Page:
Gov. Tommy Thompson (left) and Sen. Tom Daschle agree on the importance of healthcare reform.
Courtesy of America’s Health Care at Risk

AAOS Now

Published 11/1/2008
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Peter Pollack

Healthcare reform: Will 2009 be the year?

Daschle, Thompson find universal coverage, tort reform possible

“I believe very strongly that 2009 is going to be the biggest transformational year any of us in this room, or anybody across America has ever seen for health care,” Tommy Thompson, former Secretary of the U.S. Department of Health and Human Services and former Governor of Wisconsin, told attendees at the America’s Health Care at Risk meeting in Orlando, Fla.

According to Gov. Thompson, a confluence of factors will help persuade Congress to take strong action on healthcare reform in 2009. These factors include estimates that predict the Medicare fund may become insolvent by 2012, a provision in the Medicare Modernization Act that requires the next president to propose a fix for the Medicare fund early in his first term, and the termination of the State Children’s Health Insurance Program on March 31, 2009.

Surprisingly, both Gov. Thompson and former Senate Majority Leader Tom Daschle, who also addressed the conference, thought that Congress could finally reach agreement on universal health care and tort reform.

Coverage for all
“Finding a way to cover all Americans,” said Sen. Daschle, “is an idea whose time has come.” Even Republicans in Congress could accept a move toward a healthcare coverage mandate, agreed Gov. Thompson.

“You may have to disguise the word, but let’s be honest,” he said. “As soon as the election is over, you’re going to see a convergence of approaches.” Varying combinations of mandates, some government involvement, and the free enterprise system have been proposed by both presidential candidates and could be adopted.

“Maybe the term of choice ought to be individual responsibility,” suggested Sen. Daschle. “But in some way, if health care is a moral or a legal right, it also has to come with some responsibility, and we all have to live up to that responsibility.”

Prospects for liability reform
The subject of medical liability reform has been one of the most divisive healthcare issues faced by Republicans and Democrats.

Sen. Daschle called for increased transparency and use of best practices in the medical community as the first steps toward liability reform. He pointed out that structures do not exist to determine why the system breaks down and how to prevent recurrence. He believes that some level of medical liability reform is needed as part of a systemic change to increase transparency.

“If doctors subscribe to best practices,” he said, “and we have that transparency, the next step is to give them safe harbor and immunity from lawsuits so that they can cooperate and be part of a system to improve safety. I would support a health court, where we resolve these matters, and the creation of a compensation fund to deal with those who are ultimately, unfortunately, victims of whatever circumstances develop.”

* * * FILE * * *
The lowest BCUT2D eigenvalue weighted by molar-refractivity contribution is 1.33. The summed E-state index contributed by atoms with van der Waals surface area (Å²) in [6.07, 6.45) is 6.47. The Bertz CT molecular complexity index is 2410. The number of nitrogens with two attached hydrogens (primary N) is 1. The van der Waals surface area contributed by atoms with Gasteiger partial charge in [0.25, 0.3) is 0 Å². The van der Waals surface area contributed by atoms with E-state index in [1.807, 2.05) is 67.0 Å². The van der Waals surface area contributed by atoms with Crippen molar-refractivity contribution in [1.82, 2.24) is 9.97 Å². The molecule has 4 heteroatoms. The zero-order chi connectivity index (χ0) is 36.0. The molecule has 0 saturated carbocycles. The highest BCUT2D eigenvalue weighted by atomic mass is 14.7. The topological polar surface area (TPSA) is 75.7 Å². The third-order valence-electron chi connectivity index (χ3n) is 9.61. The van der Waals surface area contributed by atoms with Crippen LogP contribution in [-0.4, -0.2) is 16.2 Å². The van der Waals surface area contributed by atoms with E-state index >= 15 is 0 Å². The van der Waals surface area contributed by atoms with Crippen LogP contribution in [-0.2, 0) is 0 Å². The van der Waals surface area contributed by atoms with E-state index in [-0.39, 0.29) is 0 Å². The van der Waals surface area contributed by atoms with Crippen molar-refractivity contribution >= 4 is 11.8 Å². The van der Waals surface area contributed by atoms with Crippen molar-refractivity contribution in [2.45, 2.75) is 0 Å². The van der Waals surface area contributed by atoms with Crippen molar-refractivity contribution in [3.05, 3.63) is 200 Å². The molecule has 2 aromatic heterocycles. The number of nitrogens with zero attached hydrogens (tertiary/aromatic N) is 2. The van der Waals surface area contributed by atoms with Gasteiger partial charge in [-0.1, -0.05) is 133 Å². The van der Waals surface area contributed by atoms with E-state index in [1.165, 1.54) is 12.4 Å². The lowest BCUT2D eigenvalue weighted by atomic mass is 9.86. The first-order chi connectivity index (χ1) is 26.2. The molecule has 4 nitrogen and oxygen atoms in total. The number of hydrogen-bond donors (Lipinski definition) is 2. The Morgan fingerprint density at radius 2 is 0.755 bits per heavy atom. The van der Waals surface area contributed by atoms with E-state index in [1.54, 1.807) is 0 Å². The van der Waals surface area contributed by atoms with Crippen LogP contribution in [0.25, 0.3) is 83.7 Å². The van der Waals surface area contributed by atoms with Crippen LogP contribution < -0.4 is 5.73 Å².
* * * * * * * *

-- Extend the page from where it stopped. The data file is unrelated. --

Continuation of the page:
Gov. Thompson also expressed his support for a health court or arbitration system for liability cases, and proceeded to address the issue of liability caps. He supports caps and agrees that caps decrease liability insurance rates, but stated that physicians are unlikely to see widespread support for caps until they can counter the influence that trial lawyers have.

“Doctors have got to learn how to play the game,” he said. Otherwise, he suggested, physicians should strongly consider alternative approaches to liability caps—alternatives that are more likely to pass Congress, given the current legislative environment.

“Arbitration is doable,” he said. “Arbitration, coupled with transparency and quality, is a winner. You should be able to put together a bipartisan package that will get that through.”

A global approach
Gov. Thompson added one caveat to consider in any attempt to redesign the healthcare system. Although Congress likes to conduct its business piecemeal, the only realistic approach to fixing the healthcare system is a comprehensive repair package.

“It’s only crisis or leadership that drives public policy decisions of the magnitude we’re talking about,” Sen. Daschle said.

Both Gov. Thompson and Sen. Daschle emphasized that solving the healthcare crisis involves more than just addressing physician reimbursement and quality of care. The rising costs of health care are placing an increasing burden on the U.S. economy.

“This is more than a health issue now; it is a huge economic issue,” said Sen. Daschle. “And it is a huge competitiveness issue. It’s how we’re going to be positioned as we look to our challenges throughout the world.”

“It goes back to our basic capitalist economic system,” said Gov. Thompson. “To compete internationally, we can’t pay 21 percent of our gross national product on health care while China pays 2.5 percent. Every country is spending less than we are in the United States. That’s why it is crucial for us to fix this problem. It requires Democrats and Republicans to put aside their partisan differences and do it for the good of our country.”

Peter Pollack is a staff writer for AAOS Now. He can be reached at ppollack@aaos.org